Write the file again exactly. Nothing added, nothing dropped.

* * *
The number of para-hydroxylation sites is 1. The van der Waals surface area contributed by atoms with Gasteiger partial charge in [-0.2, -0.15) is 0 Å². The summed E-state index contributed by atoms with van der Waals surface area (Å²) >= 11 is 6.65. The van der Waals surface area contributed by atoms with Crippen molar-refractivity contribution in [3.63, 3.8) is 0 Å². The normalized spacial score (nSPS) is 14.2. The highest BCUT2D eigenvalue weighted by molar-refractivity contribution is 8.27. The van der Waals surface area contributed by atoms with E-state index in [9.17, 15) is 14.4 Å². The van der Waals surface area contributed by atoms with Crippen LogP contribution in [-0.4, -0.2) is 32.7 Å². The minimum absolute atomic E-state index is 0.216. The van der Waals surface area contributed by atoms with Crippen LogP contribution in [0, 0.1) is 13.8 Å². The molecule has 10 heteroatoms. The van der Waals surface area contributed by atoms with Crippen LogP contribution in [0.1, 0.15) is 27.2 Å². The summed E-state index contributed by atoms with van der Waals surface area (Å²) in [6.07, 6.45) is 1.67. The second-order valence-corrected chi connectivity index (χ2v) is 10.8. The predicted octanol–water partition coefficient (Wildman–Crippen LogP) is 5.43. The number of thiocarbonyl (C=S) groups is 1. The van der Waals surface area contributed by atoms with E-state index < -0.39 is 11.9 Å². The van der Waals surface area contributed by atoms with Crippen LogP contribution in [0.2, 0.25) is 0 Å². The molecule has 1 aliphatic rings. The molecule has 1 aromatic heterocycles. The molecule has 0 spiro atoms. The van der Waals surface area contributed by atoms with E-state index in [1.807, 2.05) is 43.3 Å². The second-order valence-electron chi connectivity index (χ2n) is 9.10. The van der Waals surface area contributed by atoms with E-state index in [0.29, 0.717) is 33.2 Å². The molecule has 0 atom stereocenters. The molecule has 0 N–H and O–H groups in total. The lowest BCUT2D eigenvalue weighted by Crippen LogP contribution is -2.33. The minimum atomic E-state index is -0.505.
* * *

The number of para-hydroxylation sites is 1. The van der Waals surface area contributed by atoms with Gasteiger partial charge in [-0.2, -0.15) is 0 Å². The summed E-state index contributed by atoms with van der Waals surface area (Å²) >= 11 is 6.65. The van der Waals surface area contributed by atoms with Crippen molar-refractivity contribution in [3.63, 3.8) is 0 Å². The normalized spacial score (nSPS) is 14.2. The highest BCUT2D eigenvalue weighted by molar-refractivity contribution is 8.27. The van der Waals surface area contributed by atoms with E-state index in [9.17, 15) is 14.4 Å². The van der Waals surface area contributed by atoms with Crippen LogP contribution in [-0.4, -0.2) is 32.7 Å². The minimum absolute atomic E-state index is 0.216. The van der Waals surface area contributed by atoms with Crippen LogP contribution in [0, 0.1) is 13.8 Å². The molecule has 10 heteroatoms. The van der Waals surface area contributed by atoms with Crippen LogP contribution in [0.1, 0.15) is 27.2 Å². The summed E-state index contributed by atoms with van der Waals surface area (Å²) in [6.07, 6.45) is 1.67. The second-order valence-corrected chi connectivity index (χ2v) is 10.8. The predicted octanol–water partition coefficient (Wildman–Crippen LogP) is 5.43. The number of thiocarbonyl (C=S) groups is 1. The van der Waals surface area contributed by atoms with E-state index < -0.39 is 11.9 Å². The van der Waals surface area contributed by atoms with Crippen LogP contribution in [0.2, 0.25) is 0 Å². The molecule has 1 aliphatic rings. The molecule has 1 aromatic heterocycles. The molecule has 0 spiro atoms. The van der Waals surface area contributed by atoms with E-state index in [1.807, 2.05) is 43.3 Å². The second-order valence-electron chi connectivity index (χ2n) is 9.10. The van der Waals surface area contributed by atoms with E-state index in [0.29, 0.717) is 33.2 Å². The molecule has 0 atom stereocenters. The molecule has 0 N–H and O–H groups in total. The lowest BCUT2D eigenvalue weighted by Crippen LogP contribution is -2.33. The minimum atomic E-state index is -0.505.